London Fashion Week came to a close today with a countess interviewing a designer. That’s how Priya Ahluwalia received the Queen Elizabeth II Award for British Design in this uncommon year—via a webinar. These are strange times for awards ceremonies, obviously, but this one had an unexpected plus over podiums and short acceptance speeches: It was a revealing 20-minute conversation between Sophie, Countess of Wessex, and Ahluwalia, who was presented with the queen’s trophy in recognition of her work as of one of London’s young champions of sustainability and diversity.
Ahluwalia’s eponymous menswear collections speak eloquently about her British and Indian-Nigerian identity; she owns a POC-staffed enterprise and has been a committed sustainability practitioner since her graduation show at the University of Westminster. Sophie Wessex—patriotically clad in Victoria Beckham—was ready to ask her all about it.
The queen inaugurated the award in 2018 for talented emerging designers who are “making a difference to society through either sustainable practices or community engagement.” A trophy created by the queen’s designer Angela Kelly comes with it. After the queen made her first fashion show appearance ever to award it to Richard Quinn, she’s made it a tradition that senior women members of the royal family should do the honors. Bethany Williams received hers from Camilla, Duchess of Cornwall; Rosh Mahtani of Alighieri was given hers by Princess Anne.
So, there was the queen’s daughter-in-law, at an undisclosed location, but quite probably working from home at Bagshot Park in Surrey. And there was Ahluwalia, sitting in her studio in south London—where we interviewed her about her sustainable practices on a London segment of Good Morning Vogue last September. And officiating, the British Fashion Council’s CEO Caroline Rush, from her home in Wimbledon. The countess, who is patron of the London College of Fashion, made some remarks on British culture as a whole. “You can’t underestimate the value that art plays, in whatever form, be it fashion, music, other kinds of cultural arts,” she said. “It’s big business and it supports our economy.”
Ahluwalia gave her a concise verbal tour of the diaspora research for her fall 2021 collection, which recently appeared on Vogue Runway. Here are some surprisingly on-point moments about sustainability and the industry as a whole from the conversation that followed.
Sophie, Countess of Wessex: Where would you like to see your brand going in the next decade?
Priya Ahluwalia: I’m a menswear designer, but there are so many things I’d love to branch into. Womenswear and accessories; I’m obsessed with homewear. But among all that, I’m always trying to create interesting projects—books, films—that amplify different communities and voices. And, I guess, to have a leadership position in advocating for positive change within our industry. And to have fun at the same time!
You are a fantastic recycler and re-user; that’s what your whole brand is about. But for young people, it might be hard to know how to start. Do you have any advice for young people coming into the industry?
When I started on my my graduate collection, it was just a question of using what was available to me. [It was made from] things I didn’t want to wear anymore; I asked friends, and their boyfriends gave me bits and bobs. It was just a question of being resourceful—and students are naturally resourceful. It’s about applying those natural skills to gather materials. It’s about using your networks. Maybe doing a callout on social media to ask if people have certain fabrics. It’s about using your community.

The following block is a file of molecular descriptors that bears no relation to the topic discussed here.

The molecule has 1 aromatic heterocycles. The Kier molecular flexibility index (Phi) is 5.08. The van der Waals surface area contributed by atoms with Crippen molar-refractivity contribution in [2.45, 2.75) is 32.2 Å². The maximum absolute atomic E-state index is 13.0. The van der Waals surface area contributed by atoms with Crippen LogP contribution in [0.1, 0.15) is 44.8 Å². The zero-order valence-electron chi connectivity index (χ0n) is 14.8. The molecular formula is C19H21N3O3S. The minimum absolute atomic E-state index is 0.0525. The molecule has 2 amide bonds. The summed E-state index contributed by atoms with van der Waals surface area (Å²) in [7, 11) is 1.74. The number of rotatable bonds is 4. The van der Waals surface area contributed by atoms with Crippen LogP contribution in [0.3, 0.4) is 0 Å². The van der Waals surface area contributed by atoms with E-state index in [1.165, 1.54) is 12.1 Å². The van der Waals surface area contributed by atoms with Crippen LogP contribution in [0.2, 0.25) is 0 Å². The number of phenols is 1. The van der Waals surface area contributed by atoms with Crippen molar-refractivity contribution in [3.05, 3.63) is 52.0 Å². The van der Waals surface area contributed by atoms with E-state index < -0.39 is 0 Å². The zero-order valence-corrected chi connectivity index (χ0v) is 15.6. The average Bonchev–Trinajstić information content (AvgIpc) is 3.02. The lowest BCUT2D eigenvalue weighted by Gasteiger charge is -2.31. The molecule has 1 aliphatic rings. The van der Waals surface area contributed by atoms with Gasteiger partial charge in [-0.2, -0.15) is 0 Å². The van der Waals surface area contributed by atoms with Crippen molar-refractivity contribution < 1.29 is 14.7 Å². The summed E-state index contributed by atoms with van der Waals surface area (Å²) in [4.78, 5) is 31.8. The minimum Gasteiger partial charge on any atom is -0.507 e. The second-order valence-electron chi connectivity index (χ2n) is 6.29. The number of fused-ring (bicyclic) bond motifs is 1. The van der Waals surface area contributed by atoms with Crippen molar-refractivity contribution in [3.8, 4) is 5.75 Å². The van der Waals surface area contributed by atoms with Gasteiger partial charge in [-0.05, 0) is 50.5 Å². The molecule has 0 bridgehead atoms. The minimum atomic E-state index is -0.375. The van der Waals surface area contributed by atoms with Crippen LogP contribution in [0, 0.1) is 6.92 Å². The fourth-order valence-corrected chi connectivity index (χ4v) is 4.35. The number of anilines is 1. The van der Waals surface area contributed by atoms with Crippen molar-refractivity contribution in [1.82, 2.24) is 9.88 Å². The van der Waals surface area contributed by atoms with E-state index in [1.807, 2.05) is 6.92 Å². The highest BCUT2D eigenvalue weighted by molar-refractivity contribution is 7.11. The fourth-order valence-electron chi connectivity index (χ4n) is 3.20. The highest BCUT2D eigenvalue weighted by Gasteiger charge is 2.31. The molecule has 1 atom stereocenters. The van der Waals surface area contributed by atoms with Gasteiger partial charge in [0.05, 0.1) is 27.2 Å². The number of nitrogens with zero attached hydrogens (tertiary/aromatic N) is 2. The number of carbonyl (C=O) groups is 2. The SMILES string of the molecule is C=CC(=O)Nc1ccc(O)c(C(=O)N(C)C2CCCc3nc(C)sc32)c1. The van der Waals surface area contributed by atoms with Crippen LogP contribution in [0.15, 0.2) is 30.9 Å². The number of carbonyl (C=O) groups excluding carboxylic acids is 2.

What about from the other end of the market, for big brands? Because, again, everybody needs to get better at this. How do you see that happening?
I think for big brands it’s harder, because if they’re a huge brand they’ve been running a longer time, and it means there’s a company culture that will take a long time to undo. It can’t just be a media or marketing ploy to say, “We’re going to be sustainable now.” You have to implement positive change and good practice at every level. So I think it will take a while, but they can look at their own inventories, what they have left over, and look at who they can bring in to rework that. It could be an opportunity to work with a smaller designer. London’s got some great ones—so they can take their pick! How can they turn something that’s a liability into an asset?
I wonder if post-COVID there’ll be a collection of yours in the future which will reflect this era?
I really do believe that after the pandemic—well, not after, because I think it will be ongoing—that people will just want to enjoy themselves, whether that’s through clothing, self-expression, or just going out for a meal. I’ve something coming out at the end of March, beginning of April, which I can’t talk about yet—which has definitely been informed by the fact that I’m desperate to go out and party again!
At the end of the Countess of Wessex’s conversation with Ahluwalia, the audience submitted questions. The one that follows was from British Vogue editor in chief Edward Enninful.
Edward Enninful: Priya, what’s the most important lesson the pandemic has taught you?
Priya Ahluwalia: It’s made me really know what I’m doing. To trust my instincts. And that I really care about communication. I’ve found isolation so hard….but what I have loved about digital fashion weeks from the beginning is that it’s enabled me to connect with people around the world that wouldn’t normally be able to be at fashion week. It really does democratize the whole process. I can engage with people who wouldn’t normally get a ticket to a show, or who don’t really know much about fashion weeks. And I think that’s positive.
This story previously appeared on Vogue.comAlso read:
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